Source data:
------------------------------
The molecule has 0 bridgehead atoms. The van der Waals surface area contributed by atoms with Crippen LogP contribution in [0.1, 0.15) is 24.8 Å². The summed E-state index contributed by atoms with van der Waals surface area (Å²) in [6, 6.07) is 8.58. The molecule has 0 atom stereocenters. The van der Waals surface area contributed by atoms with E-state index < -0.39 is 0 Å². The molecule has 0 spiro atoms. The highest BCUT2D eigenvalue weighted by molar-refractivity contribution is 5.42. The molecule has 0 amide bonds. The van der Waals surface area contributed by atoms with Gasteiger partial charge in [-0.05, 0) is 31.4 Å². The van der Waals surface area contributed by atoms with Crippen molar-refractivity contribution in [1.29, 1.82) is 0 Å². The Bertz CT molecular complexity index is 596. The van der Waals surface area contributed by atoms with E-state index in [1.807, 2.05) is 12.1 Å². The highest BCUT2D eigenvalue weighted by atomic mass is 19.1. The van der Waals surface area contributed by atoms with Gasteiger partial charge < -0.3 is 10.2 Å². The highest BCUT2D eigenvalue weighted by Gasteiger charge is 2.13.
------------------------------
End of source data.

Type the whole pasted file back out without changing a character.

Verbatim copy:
The molecule has 0 bridgehead atoms. The van der Waals surface area contributed by atoms with Crippen LogP contribution in [0.1, 0.15) is 24.8 Å². The summed E-state index contributed by atoms with van der Waals surface area (Å²) in [6, 6.07) is 8.58. The molecule has 0 atom stereocenters. The van der Waals surface area contributed by atoms with E-state index < -0.39 is 0 Å². The molecule has 0 spiro atoms. The highest BCUT2D eigenvalue weighted by molar-refractivity contribution is 5.42. The molecule has 0 amide bonds. The van der Waals surface area contributed by atoms with Gasteiger partial charge in [-0.05, 0) is 31.4 Å². The van der Waals surface area contributed by atoms with Crippen molar-refractivity contribution in [1.29, 1.82) is 0 Å². The Bertz CT molecular complexity index is 596. The van der Waals surface area contributed by atoms with E-state index in [1.807, 2.05) is 12.1 Å². The highest BCUT2D eigenvalue weighted by atomic mass is 19.1. The van der Waals surface area contributed by atoms with Gasteiger partial charge < -0.3 is 10.2 Å². The highest BCUT2D eigenvalue weighted by Gasteiger charge is 2.13.